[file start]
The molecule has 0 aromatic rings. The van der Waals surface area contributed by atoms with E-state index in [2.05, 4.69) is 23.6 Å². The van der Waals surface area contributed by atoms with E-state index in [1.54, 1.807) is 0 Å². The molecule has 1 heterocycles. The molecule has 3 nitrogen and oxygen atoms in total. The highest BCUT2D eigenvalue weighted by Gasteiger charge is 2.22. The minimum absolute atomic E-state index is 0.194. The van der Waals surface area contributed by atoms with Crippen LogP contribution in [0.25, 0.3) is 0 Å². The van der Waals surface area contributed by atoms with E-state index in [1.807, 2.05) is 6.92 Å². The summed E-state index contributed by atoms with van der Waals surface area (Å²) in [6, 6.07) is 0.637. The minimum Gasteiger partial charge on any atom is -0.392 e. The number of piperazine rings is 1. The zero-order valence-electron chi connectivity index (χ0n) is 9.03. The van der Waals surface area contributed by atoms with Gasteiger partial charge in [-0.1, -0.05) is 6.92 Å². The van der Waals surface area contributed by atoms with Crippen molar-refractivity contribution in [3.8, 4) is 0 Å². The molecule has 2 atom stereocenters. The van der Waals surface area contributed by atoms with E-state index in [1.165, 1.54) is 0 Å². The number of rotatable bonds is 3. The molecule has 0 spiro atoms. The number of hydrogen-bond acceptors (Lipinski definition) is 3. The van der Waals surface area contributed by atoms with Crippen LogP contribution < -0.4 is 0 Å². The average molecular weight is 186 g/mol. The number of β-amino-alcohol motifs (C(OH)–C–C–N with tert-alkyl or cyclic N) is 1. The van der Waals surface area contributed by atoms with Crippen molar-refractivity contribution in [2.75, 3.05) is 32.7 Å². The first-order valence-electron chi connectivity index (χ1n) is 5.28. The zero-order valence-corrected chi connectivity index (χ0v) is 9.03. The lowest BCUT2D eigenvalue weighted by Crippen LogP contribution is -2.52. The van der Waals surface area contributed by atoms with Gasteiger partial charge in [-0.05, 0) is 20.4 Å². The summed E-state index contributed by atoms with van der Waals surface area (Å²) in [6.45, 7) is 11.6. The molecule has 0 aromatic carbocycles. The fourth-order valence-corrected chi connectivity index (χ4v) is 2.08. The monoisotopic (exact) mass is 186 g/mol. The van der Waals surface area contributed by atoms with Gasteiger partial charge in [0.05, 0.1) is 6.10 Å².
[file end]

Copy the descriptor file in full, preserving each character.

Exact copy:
The molecule has 0 aromatic rings. The van der Waals surface area contributed by atoms with E-state index in [2.05, 4.69) is 23.6 Å². The van der Waals surface area contributed by atoms with E-state index in [1.54, 1.807) is 0 Å². The molecule has 1 heterocycles. The molecule has 3 nitrogen and oxygen atoms in total. The highest BCUT2D eigenvalue weighted by Gasteiger charge is 2.22. The minimum absolute atomic E-state index is 0.194. The van der Waals surface area contributed by atoms with Crippen LogP contribution in [0.25, 0.3) is 0 Å². The van der Waals surface area contributed by atoms with E-state index in [1.807, 2.05) is 6.92 Å². The summed E-state index contributed by atoms with van der Waals surface area (Å²) in [6, 6.07) is 0.637. The minimum Gasteiger partial charge on any atom is -0.392 e. The number of piperazine rings is 1. The zero-order valence-electron chi connectivity index (χ0n) is 9.03. The van der Waals surface area contributed by atoms with Gasteiger partial charge in [-0.1, -0.05) is 6.92 Å². The van der Waals surface area contributed by atoms with Crippen molar-refractivity contribution in [3.8, 4) is 0 Å². The molecule has 2 atom stereocenters. The van der Waals surface area contributed by atoms with E-state index in [1.165, 1.54) is 0 Å². The number of rotatable bonds is 3. The molecule has 0 spiro atoms. The number of hydrogen-bond acceptors (Lipinski definition) is 3. The van der Waals surface area contributed by atoms with Crippen LogP contribution < -0.4 is 0 Å². The average molecular weight is 186 g/mol. The number of β-amino-alcohol motifs (C(OH)–C–C–N with tert-alkyl or cyclic N) is 1. The van der Waals surface area contributed by atoms with Crippen molar-refractivity contribution in [2.75, 3.05) is 32.7 Å². The first-order valence-electron chi connectivity index (χ1n) is 5.28. The zero-order valence-corrected chi connectivity index (χ0v) is 9.03. The lowest BCUT2D eigenvalue weighted by Crippen LogP contribution is -2.52. The van der Waals surface area contributed by atoms with Gasteiger partial charge in [-0.05, 0) is 20.4 Å². The summed E-state index contributed by atoms with van der Waals surface area (Å²) in [6.45, 7) is 11.6. The molecule has 0 aromatic carbocycles. The fourth-order valence-corrected chi connectivity index (χ4v) is 2.08. The monoisotopic (exact) mass is 186 g/mol. The van der Waals surface area contributed by atoms with Gasteiger partial charge in [0.05, 0.1) is 6.10 Å².